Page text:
♣ God, My Stability, Strength and Security

Seeking El-Shaddai

“I sought the Lord and He answered me and delivered me from all my fears. Those who look to Him are radiant, and their faces shall never be ashamed” – Psalm 34:4-5.

ONE OF THE prime hallmarks of great leaders throughout the history of the body of Christ was such oneness with God that they didn’t exist for the approval of people – something that riddles our day and age and plagues countless of people throughout evangelical Christendom.

What made such men the men that they were? It was a sharp and somewhat long education and it was learned in no college, university or conference; it was learned alone in the desert, a time where great loneliness was felt until God was found and what is meant by that is to know Him anew Who fills those places in our hearts where only He has the right to satisfy.

God has comprised the body of Christ in such a way that we are to grow up together in Him and there is of course a co-dependence that creates such oneness and unity that Christ effectually prayed for in John 17. This is where fellowship exists, the kind that exhorts us to conform more and more to the image of Christ. That being said, everyone of us will, who are truly intent on knowing God, will encounter this transition of relying on others to relying on God first and foremost. This is not a call to isolation from others, but it is one of such where God first fills that aching void to where we say with David, “You are my Rock, my Refuge, my Shelter, my Hope, my Peace, my Defender, my Deliverer…” and it is in such personal experiences that we can say God is my stability, strength and Security. The oftentimes hidden harm we bring on ourselves is to seek that in others. “He alone [not others] is my Rock and salvation…” (Psalm 62:2) There was no other place but the harrowing wilderness, filled with tears of anguish for David to learn this. He was branded as a man after God’s own heart, but the application of that was anything other than a life void of bitter agony.  David’s life exemplified, “Weeping may endure for the night but joy comes in the morning.” We only have to survey his Psalms to realise that such paths brought him into places of indescribable joy that he wouldn’t trade the world and all its riches for.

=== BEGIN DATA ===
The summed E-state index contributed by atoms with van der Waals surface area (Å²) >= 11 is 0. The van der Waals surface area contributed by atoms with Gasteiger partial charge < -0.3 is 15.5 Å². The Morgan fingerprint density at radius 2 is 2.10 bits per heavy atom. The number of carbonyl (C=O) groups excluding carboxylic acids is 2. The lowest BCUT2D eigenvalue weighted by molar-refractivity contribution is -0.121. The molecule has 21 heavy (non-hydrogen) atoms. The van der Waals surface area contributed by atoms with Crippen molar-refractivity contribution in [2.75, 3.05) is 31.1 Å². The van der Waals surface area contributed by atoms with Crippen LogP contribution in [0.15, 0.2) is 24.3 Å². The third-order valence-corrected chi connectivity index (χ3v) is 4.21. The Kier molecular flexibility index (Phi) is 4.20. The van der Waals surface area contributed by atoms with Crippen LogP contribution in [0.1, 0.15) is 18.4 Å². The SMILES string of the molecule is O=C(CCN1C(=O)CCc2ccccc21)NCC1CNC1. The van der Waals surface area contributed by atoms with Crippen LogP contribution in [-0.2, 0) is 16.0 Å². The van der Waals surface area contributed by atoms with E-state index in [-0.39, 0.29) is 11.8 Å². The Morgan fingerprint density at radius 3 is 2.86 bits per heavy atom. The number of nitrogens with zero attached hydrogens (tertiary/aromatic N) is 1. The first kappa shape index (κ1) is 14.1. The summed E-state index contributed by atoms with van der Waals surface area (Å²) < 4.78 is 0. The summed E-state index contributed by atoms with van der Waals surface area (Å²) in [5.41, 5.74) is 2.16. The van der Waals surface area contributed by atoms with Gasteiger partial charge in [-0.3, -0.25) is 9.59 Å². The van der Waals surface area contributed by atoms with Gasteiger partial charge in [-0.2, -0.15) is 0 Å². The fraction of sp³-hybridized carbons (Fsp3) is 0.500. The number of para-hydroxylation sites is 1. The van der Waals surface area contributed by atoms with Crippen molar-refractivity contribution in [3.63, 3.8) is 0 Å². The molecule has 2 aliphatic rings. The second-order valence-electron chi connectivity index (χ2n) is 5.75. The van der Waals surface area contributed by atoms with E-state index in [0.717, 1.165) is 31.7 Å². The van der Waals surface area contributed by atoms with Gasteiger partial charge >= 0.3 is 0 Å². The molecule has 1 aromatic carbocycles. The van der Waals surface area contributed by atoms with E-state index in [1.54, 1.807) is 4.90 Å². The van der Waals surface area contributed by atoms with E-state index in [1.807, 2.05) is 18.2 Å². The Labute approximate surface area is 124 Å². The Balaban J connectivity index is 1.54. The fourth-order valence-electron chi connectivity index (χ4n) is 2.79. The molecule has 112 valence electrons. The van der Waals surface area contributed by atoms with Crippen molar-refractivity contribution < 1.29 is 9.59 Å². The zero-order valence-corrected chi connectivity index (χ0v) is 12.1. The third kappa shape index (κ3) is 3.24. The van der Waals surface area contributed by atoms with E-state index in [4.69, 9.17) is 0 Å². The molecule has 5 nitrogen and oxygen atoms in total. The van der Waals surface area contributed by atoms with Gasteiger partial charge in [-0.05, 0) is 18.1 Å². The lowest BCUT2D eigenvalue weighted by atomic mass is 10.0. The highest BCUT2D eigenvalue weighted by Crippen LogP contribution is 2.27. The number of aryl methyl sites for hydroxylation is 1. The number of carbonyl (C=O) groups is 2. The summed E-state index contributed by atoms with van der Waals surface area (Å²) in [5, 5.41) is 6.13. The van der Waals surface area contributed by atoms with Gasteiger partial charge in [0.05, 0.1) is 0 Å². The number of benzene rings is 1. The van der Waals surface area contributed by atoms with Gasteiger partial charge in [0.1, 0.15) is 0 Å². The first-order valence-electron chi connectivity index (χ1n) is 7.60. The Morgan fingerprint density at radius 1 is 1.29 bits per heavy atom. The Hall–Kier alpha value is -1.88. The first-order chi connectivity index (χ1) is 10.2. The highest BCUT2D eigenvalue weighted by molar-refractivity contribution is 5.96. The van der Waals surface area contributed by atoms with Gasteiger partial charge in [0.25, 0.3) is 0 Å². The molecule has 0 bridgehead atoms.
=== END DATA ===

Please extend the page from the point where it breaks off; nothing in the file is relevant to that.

It is not weakness to rely on God, for that that is why were made – to grow in trust and reliance on Him, not the humanistic propaganda that has twisted the minds of many who state there is no God and therefore we are to find the strength within ourselves as if we are gods. There is only one God and that is El-Shaddai Himself and to deny or defy Him is humanity’s greatest weakness and downfall.

Many live with the fear of what others think of them instead of what God thinks of them. None of us are going to please everyone and there is a whole world of difference between being obnoxious and oblivious; obnoxiousness is a deliberate and selfish way about us with the intention to harm others, while oblivion is to have areas in our lives that we’re ignorant of, but there is always the aim to let God level those areas – when we’re made of aware of them in His light – until the fragrance of Christ permeates such characteristics.